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Women have always had a major role in society. As well as rearing and educating children and running a home, they do substantially more than half the world's work, earn one tenth of its income yet own less than one-hundredth of its property. In many parts of the world they routinely suffer human rights violations. The women's movement of today has grown out of this experience of subjugation, inequality and even violence. It is a liberation movement with a vision of justice and a self-awareness of women's gifts and potential.
These aspirations found striking expression at the fourth World Conference on Women recently held in Beijing. During it women brought ribbon banners from every comer of the world to "weave the world together with messages of hope, reconciliation and peace, to link diverse heritages to a common future..." This imaginative action is a symbol of the yearning, the determination and the strength of women in the struggle towards the "global community". Despite some disharmony and dissatisfaction the Platform for Action and the Beijing Declaration emerged. This is a charter for women's rights at home, in society, at work and in the family, drawn up and agreed by women, (with the participation of a few men), who came from 189 countries to work together for the equality and development of women the world over.
The experience of women, who have so often been silenced and rendered insignificant in their religious tradition, is giving rise to creative action. They are uniting to empower one another to change the situation and to foster new life._ The interreligious dialogue has something in common with the women's movement. It also seeks liberation from attitudes of prejudice and domination. It requires respect, openness to the "other", a readiness to honour the convictions, the heritage of other traditions and learn from them. This dialogue needs the feminine genius - its insight, empathy and nurturing gifts - if the new way of living together on which the future of human life on earth depends, is to be born.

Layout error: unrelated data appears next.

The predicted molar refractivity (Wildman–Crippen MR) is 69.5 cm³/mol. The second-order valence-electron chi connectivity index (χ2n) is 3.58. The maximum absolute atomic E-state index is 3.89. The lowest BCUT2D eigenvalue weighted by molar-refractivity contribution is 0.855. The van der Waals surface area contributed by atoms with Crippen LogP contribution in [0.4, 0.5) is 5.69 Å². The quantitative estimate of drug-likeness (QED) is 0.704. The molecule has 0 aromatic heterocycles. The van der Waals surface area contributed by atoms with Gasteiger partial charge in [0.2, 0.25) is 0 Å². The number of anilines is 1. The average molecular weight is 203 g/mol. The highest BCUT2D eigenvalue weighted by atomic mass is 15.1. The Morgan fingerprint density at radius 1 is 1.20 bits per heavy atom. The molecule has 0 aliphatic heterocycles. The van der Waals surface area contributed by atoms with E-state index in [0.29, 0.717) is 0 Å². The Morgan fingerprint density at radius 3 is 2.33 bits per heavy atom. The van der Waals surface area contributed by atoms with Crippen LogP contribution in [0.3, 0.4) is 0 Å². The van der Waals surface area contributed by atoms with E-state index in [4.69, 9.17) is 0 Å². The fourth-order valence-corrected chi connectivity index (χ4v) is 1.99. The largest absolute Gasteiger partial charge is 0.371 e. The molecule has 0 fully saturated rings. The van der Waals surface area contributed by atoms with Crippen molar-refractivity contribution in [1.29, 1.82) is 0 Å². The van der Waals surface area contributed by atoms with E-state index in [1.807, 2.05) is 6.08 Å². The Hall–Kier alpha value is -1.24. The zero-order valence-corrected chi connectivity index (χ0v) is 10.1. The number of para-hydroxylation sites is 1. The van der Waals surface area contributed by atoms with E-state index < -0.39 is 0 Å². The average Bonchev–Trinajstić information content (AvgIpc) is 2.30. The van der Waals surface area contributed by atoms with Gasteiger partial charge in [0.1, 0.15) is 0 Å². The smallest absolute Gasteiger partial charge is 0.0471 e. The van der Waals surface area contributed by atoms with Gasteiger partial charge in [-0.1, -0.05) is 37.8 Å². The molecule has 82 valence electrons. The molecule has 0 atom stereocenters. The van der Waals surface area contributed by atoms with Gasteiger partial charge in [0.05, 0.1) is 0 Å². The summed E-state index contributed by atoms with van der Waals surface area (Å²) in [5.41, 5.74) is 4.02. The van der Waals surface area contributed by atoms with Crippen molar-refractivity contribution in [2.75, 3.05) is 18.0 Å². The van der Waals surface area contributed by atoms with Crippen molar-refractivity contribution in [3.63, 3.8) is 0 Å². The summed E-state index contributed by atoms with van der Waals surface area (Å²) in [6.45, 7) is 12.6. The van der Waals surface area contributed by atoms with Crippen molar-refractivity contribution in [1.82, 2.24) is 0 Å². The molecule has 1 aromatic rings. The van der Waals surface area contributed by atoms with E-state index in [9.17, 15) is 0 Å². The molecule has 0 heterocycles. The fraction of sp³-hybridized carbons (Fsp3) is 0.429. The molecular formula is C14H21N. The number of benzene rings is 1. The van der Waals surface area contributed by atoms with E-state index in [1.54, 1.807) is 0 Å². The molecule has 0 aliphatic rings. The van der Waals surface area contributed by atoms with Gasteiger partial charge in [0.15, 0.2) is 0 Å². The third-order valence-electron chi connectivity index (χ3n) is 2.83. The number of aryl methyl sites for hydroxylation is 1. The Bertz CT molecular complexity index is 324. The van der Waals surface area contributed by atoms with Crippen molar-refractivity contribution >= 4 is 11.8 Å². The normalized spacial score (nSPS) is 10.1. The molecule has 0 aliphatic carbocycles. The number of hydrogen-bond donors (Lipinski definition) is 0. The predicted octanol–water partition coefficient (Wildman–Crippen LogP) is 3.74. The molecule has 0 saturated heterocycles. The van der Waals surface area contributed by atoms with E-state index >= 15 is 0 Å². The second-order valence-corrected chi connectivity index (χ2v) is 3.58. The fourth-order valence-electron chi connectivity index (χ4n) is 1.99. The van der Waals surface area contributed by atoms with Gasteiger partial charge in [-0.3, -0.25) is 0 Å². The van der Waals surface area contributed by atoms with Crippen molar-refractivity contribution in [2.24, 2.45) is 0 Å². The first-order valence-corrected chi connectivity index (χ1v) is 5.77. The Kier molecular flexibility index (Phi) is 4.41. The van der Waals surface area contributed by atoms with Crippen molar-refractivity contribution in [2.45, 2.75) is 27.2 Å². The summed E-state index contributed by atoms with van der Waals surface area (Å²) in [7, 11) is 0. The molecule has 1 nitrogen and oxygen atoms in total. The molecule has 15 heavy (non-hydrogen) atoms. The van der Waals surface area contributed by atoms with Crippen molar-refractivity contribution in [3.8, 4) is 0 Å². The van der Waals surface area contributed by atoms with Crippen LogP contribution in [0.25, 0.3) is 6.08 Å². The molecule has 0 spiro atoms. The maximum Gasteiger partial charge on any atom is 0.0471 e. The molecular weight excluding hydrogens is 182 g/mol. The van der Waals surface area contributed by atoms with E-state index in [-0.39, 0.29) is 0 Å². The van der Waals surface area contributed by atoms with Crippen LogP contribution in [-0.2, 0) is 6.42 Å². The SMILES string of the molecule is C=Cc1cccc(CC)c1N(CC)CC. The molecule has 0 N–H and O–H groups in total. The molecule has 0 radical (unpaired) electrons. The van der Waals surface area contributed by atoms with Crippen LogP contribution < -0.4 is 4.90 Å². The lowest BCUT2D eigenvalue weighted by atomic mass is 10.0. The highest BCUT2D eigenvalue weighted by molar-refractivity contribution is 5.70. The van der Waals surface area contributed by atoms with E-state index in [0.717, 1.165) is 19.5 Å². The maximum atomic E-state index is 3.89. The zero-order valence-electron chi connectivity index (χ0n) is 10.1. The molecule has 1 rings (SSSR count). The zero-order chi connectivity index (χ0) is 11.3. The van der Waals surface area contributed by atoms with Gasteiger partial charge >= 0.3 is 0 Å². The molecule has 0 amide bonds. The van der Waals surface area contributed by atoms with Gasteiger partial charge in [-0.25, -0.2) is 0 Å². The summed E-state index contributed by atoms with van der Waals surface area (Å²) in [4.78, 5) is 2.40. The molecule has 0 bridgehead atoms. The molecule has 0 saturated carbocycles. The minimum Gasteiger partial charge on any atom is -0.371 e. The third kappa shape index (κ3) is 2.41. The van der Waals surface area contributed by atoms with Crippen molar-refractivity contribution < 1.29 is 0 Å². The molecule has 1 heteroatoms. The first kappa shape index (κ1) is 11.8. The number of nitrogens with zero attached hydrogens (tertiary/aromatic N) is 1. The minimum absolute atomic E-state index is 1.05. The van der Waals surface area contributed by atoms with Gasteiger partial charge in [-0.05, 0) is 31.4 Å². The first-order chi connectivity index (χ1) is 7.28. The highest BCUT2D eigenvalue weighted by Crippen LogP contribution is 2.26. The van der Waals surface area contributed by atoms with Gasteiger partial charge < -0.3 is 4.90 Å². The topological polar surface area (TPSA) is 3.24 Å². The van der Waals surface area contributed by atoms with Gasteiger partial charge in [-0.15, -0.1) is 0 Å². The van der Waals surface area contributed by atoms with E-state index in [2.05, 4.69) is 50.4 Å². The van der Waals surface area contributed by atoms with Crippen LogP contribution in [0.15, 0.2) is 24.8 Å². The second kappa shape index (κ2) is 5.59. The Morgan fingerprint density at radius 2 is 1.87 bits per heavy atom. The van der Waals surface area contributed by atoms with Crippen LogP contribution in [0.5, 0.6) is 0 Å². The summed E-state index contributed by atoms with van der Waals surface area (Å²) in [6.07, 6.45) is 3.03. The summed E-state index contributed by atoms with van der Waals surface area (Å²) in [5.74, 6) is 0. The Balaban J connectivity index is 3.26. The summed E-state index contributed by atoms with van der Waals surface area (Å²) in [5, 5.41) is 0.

This issue of Sidic attempts to explore the distinctive contribution of women to this dialogue. Margarida Lopez Ferraz writes from a Latin American viewpoint. Audrey Doetzel describes the education programmes initiated by a partnership between a Jewish woman and a Christian woman in the United States. The moving story of Etty Hillesum, whose courage and faith gave dignity to many, is an inspiration to women and men of all religious and of no religious commitment. Rabbi Lionel Blue brings the perspective of a man Qf.faith who is a gifted communicator and a friend of many women.
If dialogue is strictly dependent on the ability to be attentive to the living human partner, and to know how to make a place for the one who is different, then the more women become participators in this dialogue the more these relationships will blossom.